Fulbright U.S. Student Program

Two UCR students have been awarded a Fulbright Research Award: Travis Wrightsman and Joselyn Soto. Wrightsman, a biochemistry major, and Soto a cell, molecular, and developmental biology major, have received an award to conduct research in Germany. Wrightsman plans to pursue his graduate education in the Plant Breeding and Genetics Program at Cornell University, and Soto will pursue a Ph.D. in Neuroscience at UCLA.

Zizhong Xiao, a psychology major at UCR, and Brian Yang, a comparative literature and foreign languages major, have been waitlisted by Fulbright.

The Fulbright U.S. Student Program is the leading international education exchange program sponsored by the U.S. government and is designed to increase mutual understanding between the people of the United States and people of other countries, according to the program’s website. Recipients of Fulbright awards are selected on the basis of academic and professional achievement, as well as their records of service and demonstrated leadership. The program, which awards about 8,000 new grants annually, was established in 1946 under legislation by Arkansas Sen. J. William Fulbright and is sponsored by the U.S. Department of State’s Bureau of Educational and Cultural Affairs. It operates in more than 150 countries.

Donald A. Strauss Public Service Scholarship Foundation

Phong Au-Hong

The highly competitive Strauss Scholarship is a public service scholarship given to university students in California, and Phong Au-Hong has been awarded with a scholarship. He is working on a refugee empowerment project funded by the Strauss Foundation.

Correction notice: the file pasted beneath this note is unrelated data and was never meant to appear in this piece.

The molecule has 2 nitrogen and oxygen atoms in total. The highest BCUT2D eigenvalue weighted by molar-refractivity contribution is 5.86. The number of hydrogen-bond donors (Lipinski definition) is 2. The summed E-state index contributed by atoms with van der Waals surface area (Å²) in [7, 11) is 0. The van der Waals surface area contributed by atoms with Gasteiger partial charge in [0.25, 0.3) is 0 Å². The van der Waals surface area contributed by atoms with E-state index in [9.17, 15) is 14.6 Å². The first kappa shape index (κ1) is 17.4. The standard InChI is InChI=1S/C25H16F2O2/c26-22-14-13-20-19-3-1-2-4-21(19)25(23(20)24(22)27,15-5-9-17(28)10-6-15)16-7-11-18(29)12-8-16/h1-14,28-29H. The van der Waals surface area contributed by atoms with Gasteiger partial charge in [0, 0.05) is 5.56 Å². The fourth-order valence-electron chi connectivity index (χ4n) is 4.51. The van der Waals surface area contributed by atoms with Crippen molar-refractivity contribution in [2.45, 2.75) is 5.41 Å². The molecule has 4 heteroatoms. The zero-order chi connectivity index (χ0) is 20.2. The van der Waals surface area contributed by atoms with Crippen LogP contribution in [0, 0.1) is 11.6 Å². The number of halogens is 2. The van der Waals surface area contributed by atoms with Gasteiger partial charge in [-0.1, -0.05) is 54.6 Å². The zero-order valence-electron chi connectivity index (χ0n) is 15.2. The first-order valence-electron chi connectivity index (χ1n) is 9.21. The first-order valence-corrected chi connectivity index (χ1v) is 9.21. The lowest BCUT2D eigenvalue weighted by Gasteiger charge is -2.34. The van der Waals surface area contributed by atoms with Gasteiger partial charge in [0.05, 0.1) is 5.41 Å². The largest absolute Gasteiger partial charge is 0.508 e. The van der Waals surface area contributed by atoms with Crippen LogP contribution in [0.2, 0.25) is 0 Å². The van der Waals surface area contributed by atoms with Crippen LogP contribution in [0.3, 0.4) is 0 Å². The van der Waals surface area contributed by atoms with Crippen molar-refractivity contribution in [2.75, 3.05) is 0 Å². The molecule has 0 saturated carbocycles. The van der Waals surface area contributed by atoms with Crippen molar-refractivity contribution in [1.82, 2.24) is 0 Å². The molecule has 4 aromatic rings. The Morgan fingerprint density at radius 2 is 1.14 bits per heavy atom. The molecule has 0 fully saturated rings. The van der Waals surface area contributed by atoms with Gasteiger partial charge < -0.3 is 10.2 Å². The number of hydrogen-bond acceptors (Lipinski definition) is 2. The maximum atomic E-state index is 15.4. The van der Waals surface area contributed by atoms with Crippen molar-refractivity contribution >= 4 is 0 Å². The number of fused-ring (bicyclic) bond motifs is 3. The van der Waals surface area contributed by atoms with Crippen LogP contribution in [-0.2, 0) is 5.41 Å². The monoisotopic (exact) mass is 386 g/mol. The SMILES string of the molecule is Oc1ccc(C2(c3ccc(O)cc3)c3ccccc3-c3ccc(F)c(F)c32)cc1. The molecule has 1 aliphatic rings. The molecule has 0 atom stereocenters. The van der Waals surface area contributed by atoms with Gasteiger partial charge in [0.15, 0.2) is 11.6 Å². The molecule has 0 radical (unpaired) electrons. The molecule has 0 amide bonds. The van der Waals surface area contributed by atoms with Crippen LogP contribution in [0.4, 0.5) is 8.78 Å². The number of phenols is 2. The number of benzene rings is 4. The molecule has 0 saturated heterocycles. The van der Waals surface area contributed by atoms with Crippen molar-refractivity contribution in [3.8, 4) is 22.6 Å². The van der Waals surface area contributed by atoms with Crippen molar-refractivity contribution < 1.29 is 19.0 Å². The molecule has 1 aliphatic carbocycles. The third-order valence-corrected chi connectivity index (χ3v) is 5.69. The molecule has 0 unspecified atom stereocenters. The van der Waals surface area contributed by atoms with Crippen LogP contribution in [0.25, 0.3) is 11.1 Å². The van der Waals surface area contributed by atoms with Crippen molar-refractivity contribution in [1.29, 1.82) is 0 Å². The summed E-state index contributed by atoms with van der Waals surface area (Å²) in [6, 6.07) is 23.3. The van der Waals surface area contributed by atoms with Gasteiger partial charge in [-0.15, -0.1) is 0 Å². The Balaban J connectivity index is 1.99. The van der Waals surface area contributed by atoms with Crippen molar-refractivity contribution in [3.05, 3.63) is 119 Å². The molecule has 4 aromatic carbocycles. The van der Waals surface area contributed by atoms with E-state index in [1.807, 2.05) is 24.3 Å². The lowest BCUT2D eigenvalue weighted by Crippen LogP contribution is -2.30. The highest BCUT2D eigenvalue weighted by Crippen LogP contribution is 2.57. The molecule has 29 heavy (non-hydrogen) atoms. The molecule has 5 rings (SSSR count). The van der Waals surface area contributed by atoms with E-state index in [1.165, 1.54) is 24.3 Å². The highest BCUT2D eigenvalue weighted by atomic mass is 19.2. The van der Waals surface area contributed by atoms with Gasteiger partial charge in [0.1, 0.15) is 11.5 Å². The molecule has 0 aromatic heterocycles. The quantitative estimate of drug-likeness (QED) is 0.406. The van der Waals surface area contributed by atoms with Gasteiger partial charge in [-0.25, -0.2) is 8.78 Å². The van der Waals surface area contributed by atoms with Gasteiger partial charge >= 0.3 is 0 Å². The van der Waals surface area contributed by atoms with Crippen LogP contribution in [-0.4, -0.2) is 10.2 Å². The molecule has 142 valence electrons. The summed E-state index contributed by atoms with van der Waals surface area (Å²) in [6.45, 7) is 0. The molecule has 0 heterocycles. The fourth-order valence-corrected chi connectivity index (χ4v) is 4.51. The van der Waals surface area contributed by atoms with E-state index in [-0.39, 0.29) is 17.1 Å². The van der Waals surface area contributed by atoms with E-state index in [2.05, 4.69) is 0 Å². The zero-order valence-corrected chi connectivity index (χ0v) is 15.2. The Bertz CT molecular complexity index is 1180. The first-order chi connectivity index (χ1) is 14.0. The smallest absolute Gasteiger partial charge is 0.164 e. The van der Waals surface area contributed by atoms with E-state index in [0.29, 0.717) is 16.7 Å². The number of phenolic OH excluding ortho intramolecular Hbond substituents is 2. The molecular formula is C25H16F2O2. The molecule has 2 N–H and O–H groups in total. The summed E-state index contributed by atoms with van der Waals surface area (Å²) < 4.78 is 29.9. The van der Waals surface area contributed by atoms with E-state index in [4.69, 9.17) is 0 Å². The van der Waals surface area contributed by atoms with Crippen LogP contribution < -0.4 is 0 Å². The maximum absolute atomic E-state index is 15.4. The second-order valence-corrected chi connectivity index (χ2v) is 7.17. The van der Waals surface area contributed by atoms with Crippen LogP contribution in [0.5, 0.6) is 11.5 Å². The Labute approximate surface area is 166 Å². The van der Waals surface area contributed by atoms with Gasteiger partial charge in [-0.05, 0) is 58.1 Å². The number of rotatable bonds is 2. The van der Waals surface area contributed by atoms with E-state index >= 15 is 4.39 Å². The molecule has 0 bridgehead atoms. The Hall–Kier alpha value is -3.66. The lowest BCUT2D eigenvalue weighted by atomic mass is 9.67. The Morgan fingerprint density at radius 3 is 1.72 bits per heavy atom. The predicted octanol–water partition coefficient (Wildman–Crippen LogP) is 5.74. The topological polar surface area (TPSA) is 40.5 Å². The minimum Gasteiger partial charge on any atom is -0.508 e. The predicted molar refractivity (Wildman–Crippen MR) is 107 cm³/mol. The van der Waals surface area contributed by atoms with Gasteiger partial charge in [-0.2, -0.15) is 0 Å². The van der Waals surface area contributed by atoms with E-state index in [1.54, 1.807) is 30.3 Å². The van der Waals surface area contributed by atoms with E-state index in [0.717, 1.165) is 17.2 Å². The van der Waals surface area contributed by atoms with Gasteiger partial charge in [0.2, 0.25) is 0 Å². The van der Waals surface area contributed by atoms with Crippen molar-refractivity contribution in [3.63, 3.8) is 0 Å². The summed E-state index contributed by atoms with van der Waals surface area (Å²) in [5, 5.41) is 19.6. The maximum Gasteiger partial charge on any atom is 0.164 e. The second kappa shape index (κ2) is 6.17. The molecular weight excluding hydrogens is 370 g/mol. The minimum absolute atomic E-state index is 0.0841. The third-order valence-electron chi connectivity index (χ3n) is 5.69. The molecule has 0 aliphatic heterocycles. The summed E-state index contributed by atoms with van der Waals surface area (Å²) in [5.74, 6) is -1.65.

“The Refugee Empowerment Project is the first UCR-community partnership program that mobilizes resources for Syrian and Afghan refugee women,” Au-Hong said. “Addressing refugees’ well-being holistically, the project proposes programs promoting English learning and public health interventions through establishing partnerships among university faculties, students, and community members.”

Au-Hong, a junior in the entomology department, was also awarded one of 20 spots in the Public Policy and International Affairs Junior Summer Institute (PPIA JSI) at Carnegie Mellon University’s Heinz College in Pennsylvania.

National Science Foundation Research Fellowship Program

Four current UCR undergraduates have been awarded the National Science Foundation Research Fellowship Program (NSF GRFP). Fulbright recipients Wrightsman and Soto are among the students. Others include:

  • Peter Stokes, plant biology. Stokes will be enrolling in the Ph.D. program in plant biology at UC Berkeley.
  • Zizhong Xiao, psychology. Xiao will be attending the masters of science Research and Psychology and Data Analytics program at Azusa Pacific University.

The NSF GRFP has a long history of selecting recipients who achieve high levels of success in their future academic and professional careers. Fellows benefit from a three-year, annual stipend of $34,000 along with a $12,000 allowance for tuition and fees, opportunities for research and professional development, and the freedom to conduct their own research at any accredited U.S. institution of graduate education they choose.

Media Contact

Tel: (951) 827-5893
E-mail: mojgan.sherkat@ucr.edu
Twitter: mojgansherkat

Additional Contacts

Gladis Herrera-Berkowitz
Tel: (951) 827-1010
E-mail: gladis.herrera-berkowitz@ucr.edu